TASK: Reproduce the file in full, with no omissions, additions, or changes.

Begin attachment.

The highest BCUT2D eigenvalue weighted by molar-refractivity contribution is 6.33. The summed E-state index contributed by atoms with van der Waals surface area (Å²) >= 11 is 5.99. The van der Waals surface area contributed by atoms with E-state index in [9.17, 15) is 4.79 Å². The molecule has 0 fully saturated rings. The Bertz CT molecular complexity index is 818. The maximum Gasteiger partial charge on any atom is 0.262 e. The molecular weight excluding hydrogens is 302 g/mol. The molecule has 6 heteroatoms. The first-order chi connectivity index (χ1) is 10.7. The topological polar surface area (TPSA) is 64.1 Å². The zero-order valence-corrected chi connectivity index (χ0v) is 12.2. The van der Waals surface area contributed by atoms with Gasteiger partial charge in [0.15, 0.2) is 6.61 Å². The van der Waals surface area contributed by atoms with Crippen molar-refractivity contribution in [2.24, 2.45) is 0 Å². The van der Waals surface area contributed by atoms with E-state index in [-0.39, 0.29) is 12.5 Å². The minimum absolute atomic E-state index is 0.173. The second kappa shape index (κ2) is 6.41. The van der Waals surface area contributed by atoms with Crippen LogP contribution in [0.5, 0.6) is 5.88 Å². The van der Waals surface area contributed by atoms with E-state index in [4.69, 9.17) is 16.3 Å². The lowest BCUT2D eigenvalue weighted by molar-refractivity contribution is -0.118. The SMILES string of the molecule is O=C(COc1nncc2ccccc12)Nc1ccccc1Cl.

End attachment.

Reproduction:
The highest BCUT2D eigenvalue weighted by molar-refractivity contribution is 6.33. The summed E-state index contributed by atoms with van der Waals surface area (Å²) >= 11 is 5.99. The van der Waals surface area contributed by atoms with E-state index in [9.17, 15) is 4.79 Å². The molecule has 0 fully saturated rings. The Bertz CT molecular complexity index is 818. The maximum Gasteiger partial charge on any atom is 0.262 e. The molecular weight excluding hydrogens is 302 g/mol. The molecule has 6 heteroatoms. The first-order chi connectivity index (χ1) is 10.7. The topological polar surface area (TPSA) is 64.1 Å². The zero-order valence-corrected chi connectivity index (χ0v) is 12.2. The van der Waals surface area contributed by atoms with Gasteiger partial charge in [0.15, 0.2) is 6.61 Å². The van der Waals surface area contributed by atoms with Crippen molar-refractivity contribution in [2.24, 2.45) is 0 Å². The van der Waals surface area contributed by atoms with E-state index in [-0.39, 0.29) is 12.5 Å². The minimum absolute atomic E-state index is 0.173. The second kappa shape index (κ2) is 6.41. The van der Waals surface area contributed by atoms with Crippen LogP contribution in [0.5, 0.6) is 5.88 Å². The van der Waals surface area contributed by atoms with E-state index in [4.69, 9.17) is 16.3 Å². The lowest BCUT2D eigenvalue weighted by molar-refractivity contribution is -0.118. The SMILES string of the molecule is O=C(COc1nncc2ccccc12)Nc1ccccc1Cl.